The results indicated higher levels of ash with increasing substitution of yam flour. Ash content of the composite blend increased due to the significantly higher mineral content of all the non-wheat flours. These results are in agreement with those obtained by (Malunga et al., 2017). High ash content has been ascribed to high minerals which could increase the mineral content of the consumers and are good for the bones as reported by (Sharma & Chauhan, 2000). Fat content of the biscuits differs from 8.36 to 21.21%. The fat content increased as the 30% of yam flour was mixed with 70% wheat flour. Fat content in T1 (100% wheat flour) biscuit sample was 8.36% whilst sampleT3 (60% wheat flour and 40% yam flour) recorded high fat content of 21.21%. Control (100% wheat biscuit) differed significantly (p<0.05) with the samples. High values of crude fat content agree with the findings of (Ayo & Okoliko, 2003).

The crude protein content ranges from 7.28-16.08%. Biscuit samples (T1) produced with 100% wheat flour (control) had protein content of 7.24%. Sample (T2) produced with (70% wheat flour and 30% yam flour) recorded a protein content of 12.52%, while samples (T3) produced with 60% wheat flour and 40% yam flour had 16.08% protein. The increase was attributed to the level of substitution of wheat flour with yam flour (Nilufer, 2008). Observed that the protein quality of both the cassava-soya and the cassava-groundnut breads is higher than that of common wheat bread. The carbohydrate contents of composite biscuits were influenced by the level of cassava flour supplementation and the highest (67.94 %) content was found in 100 % cassava flour sample compared to 100% wheat biscuit (63.24%).

The carbohydrate content ranged from 60.80-77.94%. sample (T1) produced with 100% wheat flour (control) recorded carbohydrate content of 77.94% whilst sample (T2) produced with (70% wheat flour and 30% yam flour) had 60.80% carbohydrate content and samples (T3) produced with 60% wheat flour and 40% yam also had carbohydrate content of 63.97%. The carbohydrate content decreased significantly (p < 0.05) as the yam flour was incorporated into the wheat flour with varied proportions. This result disagree with that of (Codex Alimentarius Commission, 1994) who said that The relatively low carbohydrate values in the composite flour products may be attributed to the lower levels of wheat flour used relative to the control. However all samples were found to be significantly (p<0.05) different from the control (63.24%).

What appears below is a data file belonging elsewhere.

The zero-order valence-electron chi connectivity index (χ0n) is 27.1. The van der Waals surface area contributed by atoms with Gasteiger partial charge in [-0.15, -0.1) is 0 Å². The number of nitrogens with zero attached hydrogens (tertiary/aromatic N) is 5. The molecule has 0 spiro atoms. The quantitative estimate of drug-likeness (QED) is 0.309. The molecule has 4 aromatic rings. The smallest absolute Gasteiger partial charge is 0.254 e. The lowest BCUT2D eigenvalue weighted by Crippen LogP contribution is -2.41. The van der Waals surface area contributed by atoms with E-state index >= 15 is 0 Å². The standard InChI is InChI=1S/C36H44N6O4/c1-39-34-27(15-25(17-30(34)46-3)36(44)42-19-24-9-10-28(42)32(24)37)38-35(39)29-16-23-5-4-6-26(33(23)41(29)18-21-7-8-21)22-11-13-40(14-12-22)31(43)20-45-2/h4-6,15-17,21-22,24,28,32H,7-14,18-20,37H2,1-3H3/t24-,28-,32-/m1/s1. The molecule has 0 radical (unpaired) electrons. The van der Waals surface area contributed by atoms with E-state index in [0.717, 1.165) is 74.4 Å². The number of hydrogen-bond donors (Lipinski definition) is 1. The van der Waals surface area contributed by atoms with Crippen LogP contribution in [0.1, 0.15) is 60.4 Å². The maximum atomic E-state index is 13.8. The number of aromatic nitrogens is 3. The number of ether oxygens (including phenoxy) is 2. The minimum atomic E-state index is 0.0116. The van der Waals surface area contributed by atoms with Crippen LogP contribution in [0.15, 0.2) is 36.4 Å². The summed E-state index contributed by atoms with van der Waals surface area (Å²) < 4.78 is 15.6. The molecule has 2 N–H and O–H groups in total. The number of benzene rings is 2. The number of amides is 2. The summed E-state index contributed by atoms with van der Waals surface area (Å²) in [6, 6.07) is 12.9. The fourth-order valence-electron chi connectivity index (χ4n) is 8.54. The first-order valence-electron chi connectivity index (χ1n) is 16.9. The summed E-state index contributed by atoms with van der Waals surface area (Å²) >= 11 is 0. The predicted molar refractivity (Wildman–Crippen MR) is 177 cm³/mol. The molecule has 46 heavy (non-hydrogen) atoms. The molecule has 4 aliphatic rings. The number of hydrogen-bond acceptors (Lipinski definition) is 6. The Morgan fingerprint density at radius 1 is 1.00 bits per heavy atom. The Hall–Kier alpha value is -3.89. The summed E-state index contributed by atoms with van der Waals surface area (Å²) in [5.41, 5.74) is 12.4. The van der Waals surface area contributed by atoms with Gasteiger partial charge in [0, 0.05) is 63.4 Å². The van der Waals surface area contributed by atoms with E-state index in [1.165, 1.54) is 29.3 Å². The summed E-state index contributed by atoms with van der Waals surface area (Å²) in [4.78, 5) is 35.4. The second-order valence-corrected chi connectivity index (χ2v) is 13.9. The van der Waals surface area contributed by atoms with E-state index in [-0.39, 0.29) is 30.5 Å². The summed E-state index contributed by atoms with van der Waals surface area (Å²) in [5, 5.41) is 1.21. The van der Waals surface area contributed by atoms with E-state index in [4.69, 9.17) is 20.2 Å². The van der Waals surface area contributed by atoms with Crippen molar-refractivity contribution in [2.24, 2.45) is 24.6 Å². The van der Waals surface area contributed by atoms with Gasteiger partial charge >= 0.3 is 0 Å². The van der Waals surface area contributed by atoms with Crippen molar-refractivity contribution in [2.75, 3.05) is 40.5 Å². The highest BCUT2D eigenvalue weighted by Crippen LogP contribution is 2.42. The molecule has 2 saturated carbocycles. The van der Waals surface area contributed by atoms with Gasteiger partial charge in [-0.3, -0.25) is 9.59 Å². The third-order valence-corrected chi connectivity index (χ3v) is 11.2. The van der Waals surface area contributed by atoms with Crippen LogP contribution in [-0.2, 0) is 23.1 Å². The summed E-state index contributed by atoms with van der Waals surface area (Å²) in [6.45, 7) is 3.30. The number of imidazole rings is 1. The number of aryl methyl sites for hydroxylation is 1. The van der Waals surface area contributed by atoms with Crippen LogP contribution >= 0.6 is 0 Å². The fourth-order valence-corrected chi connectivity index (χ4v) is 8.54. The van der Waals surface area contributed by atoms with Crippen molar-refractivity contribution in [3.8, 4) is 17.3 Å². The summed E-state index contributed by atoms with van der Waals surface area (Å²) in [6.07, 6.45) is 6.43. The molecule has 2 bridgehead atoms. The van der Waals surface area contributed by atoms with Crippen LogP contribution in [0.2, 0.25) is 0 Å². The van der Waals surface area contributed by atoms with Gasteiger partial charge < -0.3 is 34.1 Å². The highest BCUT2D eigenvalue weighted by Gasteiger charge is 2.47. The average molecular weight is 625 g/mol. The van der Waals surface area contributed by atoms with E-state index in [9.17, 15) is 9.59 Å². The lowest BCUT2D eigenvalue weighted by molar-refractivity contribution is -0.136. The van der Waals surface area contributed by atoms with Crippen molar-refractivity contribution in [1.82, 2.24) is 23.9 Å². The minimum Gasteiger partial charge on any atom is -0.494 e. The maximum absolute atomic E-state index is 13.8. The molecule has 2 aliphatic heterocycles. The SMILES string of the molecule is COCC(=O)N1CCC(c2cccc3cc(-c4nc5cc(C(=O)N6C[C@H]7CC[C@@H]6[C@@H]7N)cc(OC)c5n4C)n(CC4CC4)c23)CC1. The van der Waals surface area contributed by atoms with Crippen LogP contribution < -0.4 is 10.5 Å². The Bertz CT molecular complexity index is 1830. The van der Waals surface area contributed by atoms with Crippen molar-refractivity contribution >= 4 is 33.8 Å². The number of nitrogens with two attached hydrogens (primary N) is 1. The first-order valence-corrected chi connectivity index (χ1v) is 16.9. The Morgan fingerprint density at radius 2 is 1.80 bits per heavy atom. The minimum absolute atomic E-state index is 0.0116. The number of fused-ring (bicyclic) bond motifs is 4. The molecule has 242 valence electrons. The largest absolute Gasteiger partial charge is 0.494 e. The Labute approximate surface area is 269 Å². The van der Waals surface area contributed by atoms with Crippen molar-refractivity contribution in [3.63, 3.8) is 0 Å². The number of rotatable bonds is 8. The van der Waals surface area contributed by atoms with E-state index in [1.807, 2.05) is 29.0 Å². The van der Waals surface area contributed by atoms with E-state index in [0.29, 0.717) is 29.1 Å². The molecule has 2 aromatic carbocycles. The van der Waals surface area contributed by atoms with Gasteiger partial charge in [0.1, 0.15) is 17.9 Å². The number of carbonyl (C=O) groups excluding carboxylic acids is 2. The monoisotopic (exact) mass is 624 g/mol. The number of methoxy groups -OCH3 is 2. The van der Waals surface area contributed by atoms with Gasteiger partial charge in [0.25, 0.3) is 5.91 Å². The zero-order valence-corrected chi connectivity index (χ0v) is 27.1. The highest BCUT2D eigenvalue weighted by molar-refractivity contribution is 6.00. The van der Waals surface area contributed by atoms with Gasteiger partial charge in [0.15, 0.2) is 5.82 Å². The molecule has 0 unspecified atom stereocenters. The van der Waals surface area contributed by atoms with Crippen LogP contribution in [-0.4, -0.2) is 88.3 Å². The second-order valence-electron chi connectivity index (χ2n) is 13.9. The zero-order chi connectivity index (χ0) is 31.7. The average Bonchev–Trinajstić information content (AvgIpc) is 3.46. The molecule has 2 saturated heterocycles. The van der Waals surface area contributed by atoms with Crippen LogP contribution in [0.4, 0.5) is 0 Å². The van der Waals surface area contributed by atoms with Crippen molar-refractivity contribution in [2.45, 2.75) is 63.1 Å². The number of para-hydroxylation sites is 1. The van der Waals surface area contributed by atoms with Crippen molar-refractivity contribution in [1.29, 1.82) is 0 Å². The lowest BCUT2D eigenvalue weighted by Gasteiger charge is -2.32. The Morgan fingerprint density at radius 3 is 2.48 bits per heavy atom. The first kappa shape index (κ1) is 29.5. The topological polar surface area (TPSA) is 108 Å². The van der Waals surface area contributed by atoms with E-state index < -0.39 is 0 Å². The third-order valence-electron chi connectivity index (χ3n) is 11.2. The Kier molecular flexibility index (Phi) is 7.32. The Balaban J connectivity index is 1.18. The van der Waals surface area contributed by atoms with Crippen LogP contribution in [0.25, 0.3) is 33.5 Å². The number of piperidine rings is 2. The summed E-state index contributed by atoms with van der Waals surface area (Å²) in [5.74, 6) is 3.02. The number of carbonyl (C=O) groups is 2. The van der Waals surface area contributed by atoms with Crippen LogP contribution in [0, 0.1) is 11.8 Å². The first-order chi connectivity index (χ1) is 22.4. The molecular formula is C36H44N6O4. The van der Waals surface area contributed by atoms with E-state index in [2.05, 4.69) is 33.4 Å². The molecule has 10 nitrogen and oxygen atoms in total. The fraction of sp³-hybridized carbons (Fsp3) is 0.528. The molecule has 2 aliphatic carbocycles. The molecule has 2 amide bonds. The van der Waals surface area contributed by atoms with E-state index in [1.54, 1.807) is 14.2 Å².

Table 2: Proximate composition of biscuit samples


Moisture %























T1 (100% wheat flour), T2 (70% wheat flour and 30% yam flour), T3 (60% wheat flour and 40% yam flour)


Table 3 displays the results of sensory scores for the biscuits produced from different levels of composite flours and the control. Colour plays a key role in determining consumer acceptance of foods. The score rated for the control is significantly (p<0.05) higher than other samples. The low rating of colour in other samples could be attributed to darker colour and brownish of the biscuits as replacement of wheat flour with yam flour increases. Browning in biscuit could be as a result of maillard reaction and caramelization of starch and sugar during biscuit processing (Dhingra & Jood, 2002). Also, (Sharma & Chauhan, 2000) had testified a decrease in colour score of composite flour baked products as replacement increased. The scores for texture recorded a significant difference (p<0.05) between sample T2 (70% wheat flour and 30% yam flour) and control T1 (100% wheat flour).

Texture describes softness and chewiness of composite biscuits. It was observed that substituting yam flour with wheat flour in the proportion of 30% and 40% resulted in the hard texture of the biscuits comparative to the control (Sabanis, D., & Tzia, C. 2009). The aroma of the biscuit products ranged from 5.60±0.80 to 7.01±0.10. The composite biscuit sample T2 (70% wheat flour and 30% yam flour) had the highest mean score of7. 01% followed by sample T3 (60% wheat flour and 40% yam) with a mean score of6.10% and Sample T1 ((100% wheat flour) had the lowest mean score rating 5.60%. It was observed from the result that there was a significant (p>0.05) between the composite samples and the control as 30% and 40% yam flour was incorporated.

Taste is the main sensory characteristic which affects the sensitivity of food to be consumed. Panelists scored sample T2 (70% wheat flour and 30% yam flour) high followed by sample T1 (100% wheat flour). Conversely, there was significant difference (p<0.05) between the control and other composite samples for taste. The low score ratings observed in samples T3 may be due to addition of high percentage of yam flour to wheat flour. The study revealed that biscuit sample T2 (70% wheat flour and 30% yam flour) was rated “like extremely” this means that sample T2 produced was rated highest among all attributes and was significantly (p<0.05) different from the control wheat sample.

Table 3: The sensory analysis of the biscuit






Level of acceptability

























T1 (100% wheat flour), T2 (70% wheat flour and 30% yam flour), T3 (60% wheat flour and 40% yam)


The study has shown the possibility of using wheat and yam flour for the production of biscuit with required sensory properties and significant nutrient value. The replacement of wheat with 30% and 40% yam flour resulted in superior proximate and sensory attributes. This means that biscuit can be produced using yam flour up to 30% without an adverse effect on the nutritional and sensory attributes.